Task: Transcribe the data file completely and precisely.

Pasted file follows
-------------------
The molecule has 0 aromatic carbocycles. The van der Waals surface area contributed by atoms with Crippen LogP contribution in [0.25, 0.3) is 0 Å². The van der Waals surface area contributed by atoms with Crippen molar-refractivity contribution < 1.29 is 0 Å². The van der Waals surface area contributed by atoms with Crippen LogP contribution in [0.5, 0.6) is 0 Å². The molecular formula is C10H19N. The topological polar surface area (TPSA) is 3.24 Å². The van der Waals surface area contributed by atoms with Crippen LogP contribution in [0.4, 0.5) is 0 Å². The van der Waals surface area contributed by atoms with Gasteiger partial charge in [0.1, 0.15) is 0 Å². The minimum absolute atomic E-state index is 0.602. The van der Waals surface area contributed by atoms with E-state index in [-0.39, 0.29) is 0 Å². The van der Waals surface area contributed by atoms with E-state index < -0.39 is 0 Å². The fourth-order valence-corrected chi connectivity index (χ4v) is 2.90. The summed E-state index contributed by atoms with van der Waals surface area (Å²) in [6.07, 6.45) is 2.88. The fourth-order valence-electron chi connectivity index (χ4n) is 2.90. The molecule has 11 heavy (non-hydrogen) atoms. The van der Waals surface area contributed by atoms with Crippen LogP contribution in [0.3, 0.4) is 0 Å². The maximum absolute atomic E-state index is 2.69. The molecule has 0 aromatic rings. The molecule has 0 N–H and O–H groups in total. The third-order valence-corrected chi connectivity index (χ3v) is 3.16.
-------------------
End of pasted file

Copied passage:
The molecule has 0 aromatic carbocycles. The van der Waals surface area contributed by atoms with Crippen LogP contribution in [0.25, 0.3) is 0 Å². The van der Waals surface area contributed by atoms with Crippen molar-refractivity contribution < 1.29 is 0 Å². The van der Waals surface area contributed by atoms with Crippen LogP contribution in [0.5, 0.6) is 0 Å². The molecular formula is C10H19N. The topological polar surface area (TPSA) is 3.24 Å². The van der Waals surface area contributed by atoms with Crippen LogP contribution in [0.4, 0.5) is 0 Å². The van der Waals surface area contributed by atoms with Gasteiger partial charge in [0.1, 0.15) is 0 Å². The minimum absolute atomic E-state index is 0.602. The van der Waals surface area contributed by atoms with E-state index in [-0.39, 0.29) is 0 Å². The van der Waals surface area contributed by atoms with E-state index < -0.39 is 0 Å². The fourth-order valence-corrected chi connectivity index (χ4v) is 2.90. The summed E-state index contributed by atoms with van der Waals surface area (Å²) in [6.07, 6.45) is 2.88. The fourth-order valence-electron chi connectivity index (χ4n) is 2.90. The molecule has 11 heavy (non-hydrogen) atoms. The van der Waals surface area contributed by atoms with Crippen LogP contribution in [0.3, 0.4) is 0 Å². The maximum absolute atomic E-state index is 2.69. The molecule has 0 aromatic rings. The molecule has 0 N–H and O–H groups in total. The third-order valence-corrected chi connectivity index (χ3v) is 3.16.